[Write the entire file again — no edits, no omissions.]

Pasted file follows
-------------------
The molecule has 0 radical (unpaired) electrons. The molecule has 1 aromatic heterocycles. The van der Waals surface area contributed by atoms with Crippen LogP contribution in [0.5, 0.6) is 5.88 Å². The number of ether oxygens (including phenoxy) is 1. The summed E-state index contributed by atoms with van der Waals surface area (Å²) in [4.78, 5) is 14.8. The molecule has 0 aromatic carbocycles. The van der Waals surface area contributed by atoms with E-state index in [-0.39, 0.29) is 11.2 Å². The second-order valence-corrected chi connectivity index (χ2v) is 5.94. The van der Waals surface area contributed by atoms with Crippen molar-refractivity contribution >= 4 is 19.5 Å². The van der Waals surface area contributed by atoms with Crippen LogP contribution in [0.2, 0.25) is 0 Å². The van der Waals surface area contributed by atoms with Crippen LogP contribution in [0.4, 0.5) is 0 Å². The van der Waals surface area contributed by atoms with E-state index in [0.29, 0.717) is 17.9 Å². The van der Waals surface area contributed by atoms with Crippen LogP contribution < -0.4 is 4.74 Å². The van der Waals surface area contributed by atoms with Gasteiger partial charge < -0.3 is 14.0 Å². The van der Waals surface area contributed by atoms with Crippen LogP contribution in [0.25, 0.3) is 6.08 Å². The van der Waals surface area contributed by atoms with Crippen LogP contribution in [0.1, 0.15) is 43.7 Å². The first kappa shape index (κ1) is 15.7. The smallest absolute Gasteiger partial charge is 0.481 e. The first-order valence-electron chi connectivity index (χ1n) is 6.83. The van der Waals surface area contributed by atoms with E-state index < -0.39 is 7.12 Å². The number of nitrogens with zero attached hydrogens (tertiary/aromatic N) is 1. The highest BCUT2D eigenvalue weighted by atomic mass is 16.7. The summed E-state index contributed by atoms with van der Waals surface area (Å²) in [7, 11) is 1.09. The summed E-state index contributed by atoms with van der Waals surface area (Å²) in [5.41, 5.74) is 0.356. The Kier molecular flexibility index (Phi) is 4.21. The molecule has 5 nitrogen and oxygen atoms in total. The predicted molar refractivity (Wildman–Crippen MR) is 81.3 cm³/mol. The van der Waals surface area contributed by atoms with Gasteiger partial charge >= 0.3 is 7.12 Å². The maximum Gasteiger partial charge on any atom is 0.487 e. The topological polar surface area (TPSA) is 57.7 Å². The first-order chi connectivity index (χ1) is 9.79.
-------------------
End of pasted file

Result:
The molecule has 0 radical (unpaired) electrons. The molecule has 1 aromatic heterocycles. The van der Waals surface area contributed by atoms with Crippen LogP contribution in [0.5, 0.6) is 5.88 Å². The number of ether oxygens (including phenoxy) is 1. The summed E-state index contributed by atoms with van der Waals surface area (Å²) in [4.78, 5) is 14.8. The molecule has 0 aromatic carbocycles. The van der Waals surface area contributed by atoms with E-state index in [-0.39, 0.29) is 11.2 Å². The second-order valence-corrected chi connectivity index (χ2v) is 5.94. The van der Waals surface area contributed by atoms with Crippen molar-refractivity contribution >= 4 is 19.5 Å². The van der Waals surface area contributed by atoms with Crippen LogP contribution in [0.2, 0.25) is 0 Å². The van der Waals surface area contributed by atoms with Crippen LogP contribution in [0.4, 0.5) is 0 Å². The van der Waals surface area contributed by atoms with E-state index in [0.29, 0.717) is 17.9 Å². The van der Waals surface area contributed by atoms with Crippen LogP contribution < -0.4 is 4.74 Å². The van der Waals surface area contributed by atoms with Gasteiger partial charge < -0.3 is 14.0 Å². The van der Waals surface area contributed by atoms with Crippen LogP contribution in [0.25, 0.3) is 6.08 Å². The van der Waals surface area contributed by atoms with Crippen LogP contribution in [0.1, 0.15) is 43.7 Å². The first kappa shape index (κ1) is 15.7. The smallest absolute Gasteiger partial charge is 0.481 e. The first-order valence-electron chi connectivity index (χ1n) is 6.83. The van der Waals surface area contributed by atoms with E-state index < -0.39 is 7.12 Å². The number of nitrogens with zero attached hydrogens (tertiary/aromatic N) is 1. The highest BCUT2D eigenvalue weighted by atomic mass is 16.7. The summed E-state index contributed by atoms with van der Waals surface area (Å²) in [7, 11) is 1.09. The summed E-state index contributed by atoms with van der Waals surface area (Å²) in [5.41, 5.74) is 0.356. The Kier molecular flexibility index (Phi) is 4.21. The molecule has 5 nitrogen and oxygen atoms in total. The predicted molar refractivity (Wildman–Crippen MR) is 81.3 cm³/mol. The van der Waals surface area contributed by atoms with Gasteiger partial charge >= 0.3 is 7.12 Å². The maximum Gasteiger partial charge on any atom is 0.487 e. The topological polar surface area (TPSA) is 57.7 Å². The first-order chi connectivity index (χ1) is 9.79.